Direct labor consists of labor costs that can be easily (i.e., physically and conveniently) traced to individual units of product. Direct labor is sometimes called touch labor because direct labor workers typically touch the product while it is being made. Examples of direct labor include assembly-line workers at Toyota, carpenters at the home builder, and electricians who install equipment on aircraft.
Labor costs that cannot be physically traced to particular products, or that can be traced only at great cost and inconvenience, are termed indirect labor. Just like indirect materials, indirect labor is treated as part of manufacturing overhead. Indirect labor includes the labor costs of janitors, supervisors, materials handlers, and night security guards. Although the efforts of these workers are essential, it would be either impractical or impossible to accurately trace their costs to specific units of product. Hence, such labor costs are treated as indirect labor.
Manufacturing overhead, the third element of manufacturing cost, includes all manufacturing costs except direct materials and direct labor. Manufacturing overhead includes items such as indirect materials; indirect labor; maintenance and repairs on production equipment; and heat and light, property taxes, depreciation, and insurance on manufacturing facilities. A company also incurs costs for heat and light, property taxes, insurance, depreciation, and so forth, associated with its selling and administrative functions, but these costs are not included as part of manufacturing overhead. Only those costs associated with operating the factory are included in manufacturing overhead.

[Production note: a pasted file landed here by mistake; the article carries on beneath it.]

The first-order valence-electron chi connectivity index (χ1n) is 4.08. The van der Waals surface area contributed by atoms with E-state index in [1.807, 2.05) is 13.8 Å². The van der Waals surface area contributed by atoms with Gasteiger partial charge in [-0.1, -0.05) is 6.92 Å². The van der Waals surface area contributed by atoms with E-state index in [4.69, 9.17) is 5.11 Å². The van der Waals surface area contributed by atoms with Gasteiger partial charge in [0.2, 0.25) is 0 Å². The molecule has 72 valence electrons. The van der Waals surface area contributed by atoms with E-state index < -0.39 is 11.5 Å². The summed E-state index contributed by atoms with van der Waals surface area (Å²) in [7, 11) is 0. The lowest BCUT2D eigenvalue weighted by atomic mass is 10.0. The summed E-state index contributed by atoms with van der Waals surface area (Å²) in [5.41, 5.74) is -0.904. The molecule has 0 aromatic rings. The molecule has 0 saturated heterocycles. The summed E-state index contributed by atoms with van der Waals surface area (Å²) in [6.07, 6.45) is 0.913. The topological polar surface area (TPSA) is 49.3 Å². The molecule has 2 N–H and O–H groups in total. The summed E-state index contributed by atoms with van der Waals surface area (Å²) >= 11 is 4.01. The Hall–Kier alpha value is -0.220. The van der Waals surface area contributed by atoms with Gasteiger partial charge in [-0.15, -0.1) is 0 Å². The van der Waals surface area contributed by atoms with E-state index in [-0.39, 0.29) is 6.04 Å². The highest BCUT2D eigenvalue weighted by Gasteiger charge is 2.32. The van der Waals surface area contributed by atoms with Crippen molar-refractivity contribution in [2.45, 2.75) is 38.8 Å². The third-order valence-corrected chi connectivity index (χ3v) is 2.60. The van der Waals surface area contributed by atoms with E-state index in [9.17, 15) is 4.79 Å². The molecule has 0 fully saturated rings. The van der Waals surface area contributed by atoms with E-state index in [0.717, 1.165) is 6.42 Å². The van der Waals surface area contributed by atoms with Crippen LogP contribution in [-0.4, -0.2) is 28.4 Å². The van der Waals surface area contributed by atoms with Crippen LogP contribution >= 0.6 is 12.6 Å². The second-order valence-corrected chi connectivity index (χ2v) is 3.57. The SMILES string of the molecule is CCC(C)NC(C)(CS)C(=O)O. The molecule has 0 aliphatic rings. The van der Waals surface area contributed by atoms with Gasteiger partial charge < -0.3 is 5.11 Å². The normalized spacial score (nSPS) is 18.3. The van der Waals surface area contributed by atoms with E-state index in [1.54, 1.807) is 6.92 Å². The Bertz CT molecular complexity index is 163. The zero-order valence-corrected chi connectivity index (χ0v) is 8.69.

Various names are used for manufacturing overhead, such as indirect manufacturing cost, factory overhead, and factory burden. All of these terms are synonyms for manufacturing overhead.
Nonmanufacturing costs are often divided into two categories: (1) selling costs and (2) administrative costs. Selling costs include all costs that are incurred to secure customer orders and get the finished product to the customer. These costs are sometimes called order-getting and order-filling costs. Examples of selling costs include advertising, shipping, sales travel, sales commissions, sales salaries, and costs of finished goods warehouses.